rhabdomyosarcoma in adults represents a rare soft tissue neoplasm which is seen most frequently in its pleomorphic subtype in this age group. Very rarely, clear cell and spindle-cell variants have been reported. In this study we describe three cases of rhabdomyosarcoma in adult patients, characterised by prominent hyaline sclerosis and a pseudovascular growth pattern. All cases were identified in the consultation files of one of the authors and routinely processed. Immunohistochemical studies were performed on paraffin sections with the alkaline phosphatase-antialkaline phosphatase method. The patients, two women and one man, were 40, 41, and 56 years old. One developed a deep-seated soft tissue mass in the left lower leg, and one, a tumour of the left upper jaw. In one patient a bone tumour in the proximal body of the sacrum without extension into soft tissues was seen. The patients were treated by wide excision, piecemeal excision and incomplete excision in one case each; additional radiotherapy was performed in all three cases, and chemotherapy in two patients. In one patient multiple pulmonary metastases were noted, which showed progression despite systemic chemotherapy. Histologically, the neoplasms were composed of round/polygonal and spindle-shaped tumour cells including typical rhabdomyoblasts. In all cases a pseudovascular pattern and prominent hyaline sclerosis of the intercellular matrix was seen. Immunohistochemically, tumour cells stained positively for desmin and muscle actin (HHF35) and also for markers of striated muscle differentiation (myogenin, MyoD1, fast myosin). In this paper an unusual morphological variant of rhabdomyosarcoma arising in adult patients is described, which should be added to the morphological spectrum of these neoplasms.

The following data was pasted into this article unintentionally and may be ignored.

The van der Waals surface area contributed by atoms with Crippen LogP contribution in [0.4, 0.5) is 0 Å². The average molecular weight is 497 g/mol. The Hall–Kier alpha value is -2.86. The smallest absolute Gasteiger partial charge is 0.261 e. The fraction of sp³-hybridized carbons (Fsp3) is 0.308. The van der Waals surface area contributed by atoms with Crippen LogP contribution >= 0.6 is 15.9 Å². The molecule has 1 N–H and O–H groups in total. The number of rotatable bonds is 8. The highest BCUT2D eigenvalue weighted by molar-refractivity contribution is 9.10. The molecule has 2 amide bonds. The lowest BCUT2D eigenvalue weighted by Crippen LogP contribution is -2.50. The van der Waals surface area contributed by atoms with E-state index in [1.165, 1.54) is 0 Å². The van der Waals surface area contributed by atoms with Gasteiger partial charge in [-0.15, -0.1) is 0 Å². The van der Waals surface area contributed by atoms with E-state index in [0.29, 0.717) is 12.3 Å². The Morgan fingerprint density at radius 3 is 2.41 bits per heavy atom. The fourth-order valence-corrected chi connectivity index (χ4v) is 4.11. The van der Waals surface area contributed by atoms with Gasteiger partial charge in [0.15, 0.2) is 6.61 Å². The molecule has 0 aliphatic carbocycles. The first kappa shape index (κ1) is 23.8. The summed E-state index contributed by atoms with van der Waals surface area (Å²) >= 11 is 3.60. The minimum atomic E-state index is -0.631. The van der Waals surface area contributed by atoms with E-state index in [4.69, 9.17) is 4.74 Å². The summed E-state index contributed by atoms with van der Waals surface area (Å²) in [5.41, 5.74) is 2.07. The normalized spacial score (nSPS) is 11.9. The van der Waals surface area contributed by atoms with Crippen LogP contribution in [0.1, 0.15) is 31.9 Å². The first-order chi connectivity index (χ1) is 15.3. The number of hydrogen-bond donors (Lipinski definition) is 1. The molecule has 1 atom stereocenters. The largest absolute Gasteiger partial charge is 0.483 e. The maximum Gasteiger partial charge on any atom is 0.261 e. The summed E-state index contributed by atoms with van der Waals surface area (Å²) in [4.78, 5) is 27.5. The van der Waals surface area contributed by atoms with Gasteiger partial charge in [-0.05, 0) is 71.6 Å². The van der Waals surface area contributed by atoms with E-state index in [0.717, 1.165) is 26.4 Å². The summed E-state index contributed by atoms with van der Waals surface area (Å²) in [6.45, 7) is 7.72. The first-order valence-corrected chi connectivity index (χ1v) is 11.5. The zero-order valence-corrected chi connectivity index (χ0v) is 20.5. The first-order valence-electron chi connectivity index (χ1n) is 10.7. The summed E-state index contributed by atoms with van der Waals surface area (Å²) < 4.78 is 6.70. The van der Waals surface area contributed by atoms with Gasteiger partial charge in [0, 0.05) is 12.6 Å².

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10/202. Fractionated, three-dimensional, planning-assisted proton-radiation therapy for orbital rhabdomyosarcoma: a novel technique.